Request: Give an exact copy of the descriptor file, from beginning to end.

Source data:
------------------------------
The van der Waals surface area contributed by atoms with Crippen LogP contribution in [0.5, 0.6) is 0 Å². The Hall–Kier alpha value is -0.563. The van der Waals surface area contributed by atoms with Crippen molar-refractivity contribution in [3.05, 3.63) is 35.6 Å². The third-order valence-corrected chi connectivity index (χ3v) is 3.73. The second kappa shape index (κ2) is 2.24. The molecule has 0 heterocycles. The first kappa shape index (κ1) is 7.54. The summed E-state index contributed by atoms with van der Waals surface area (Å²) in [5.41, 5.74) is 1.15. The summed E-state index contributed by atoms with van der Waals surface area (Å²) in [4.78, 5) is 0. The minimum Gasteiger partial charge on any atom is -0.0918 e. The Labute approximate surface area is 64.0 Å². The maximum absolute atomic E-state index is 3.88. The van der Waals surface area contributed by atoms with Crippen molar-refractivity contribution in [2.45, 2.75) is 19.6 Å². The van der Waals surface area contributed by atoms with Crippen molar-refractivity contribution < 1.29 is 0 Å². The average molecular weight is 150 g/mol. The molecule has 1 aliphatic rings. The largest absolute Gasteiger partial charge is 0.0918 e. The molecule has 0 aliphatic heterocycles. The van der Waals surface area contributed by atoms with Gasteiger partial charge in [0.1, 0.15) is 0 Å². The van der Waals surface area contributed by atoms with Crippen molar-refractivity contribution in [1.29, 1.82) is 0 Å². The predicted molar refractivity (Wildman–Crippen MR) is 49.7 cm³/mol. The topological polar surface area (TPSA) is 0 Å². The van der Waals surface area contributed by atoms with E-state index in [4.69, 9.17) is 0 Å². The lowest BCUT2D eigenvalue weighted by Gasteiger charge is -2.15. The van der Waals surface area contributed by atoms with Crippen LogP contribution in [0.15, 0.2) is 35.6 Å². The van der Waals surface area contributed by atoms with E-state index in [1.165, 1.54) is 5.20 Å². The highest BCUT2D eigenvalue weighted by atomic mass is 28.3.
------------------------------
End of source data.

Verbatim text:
The van der Waals surface area contributed by atoms with Crippen LogP contribution in [0.5, 0.6) is 0 Å². The Hall–Kier alpha value is -0.563. The van der Waals surface area contributed by atoms with Crippen molar-refractivity contribution in [3.05, 3.63) is 35.6 Å². The third-order valence-corrected chi connectivity index (χ3v) is 3.73. The second kappa shape index (κ2) is 2.24. The molecule has 0 heterocycles. The first kappa shape index (κ1) is 7.54. The summed E-state index contributed by atoms with van der Waals surface area (Å²) in [5.41, 5.74) is 1.15. The summed E-state index contributed by atoms with van der Waals surface area (Å²) in [4.78, 5) is 0. The minimum Gasteiger partial charge on any atom is -0.0918 e. The Labute approximate surface area is 64.0 Å². The maximum absolute atomic E-state index is 3.88. The van der Waals surface area contributed by atoms with Crippen molar-refractivity contribution in [2.45, 2.75) is 19.6 Å². The van der Waals surface area contributed by atoms with Crippen molar-refractivity contribution < 1.29 is 0 Å². The average molecular weight is 150 g/mol. The molecule has 1 aliphatic rings. The largest absolute Gasteiger partial charge is 0.0918 e. The molecule has 0 aliphatic heterocycles. The van der Waals surface area contributed by atoms with Gasteiger partial charge in [0.1, 0.15) is 0 Å². The van der Waals surface area contributed by atoms with Crippen molar-refractivity contribution in [1.29, 1.82) is 0 Å². The predicted molar refractivity (Wildman–Crippen MR) is 49.7 cm³/mol. The topological polar surface area (TPSA) is 0 Å². The van der Waals surface area contributed by atoms with E-state index in [4.69, 9.17) is 0 Å². The lowest BCUT2D eigenvalue weighted by Gasteiger charge is -2.15. The van der Waals surface area contributed by atoms with Crippen LogP contribution in [0.15, 0.2) is 35.6 Å². The van der Waals surface area contributed by atoms with E-state index in [1.165, 1.54) is 5.20 Å². The highest BCUT2D eigenvalue weighted by atomic mass is 28.3.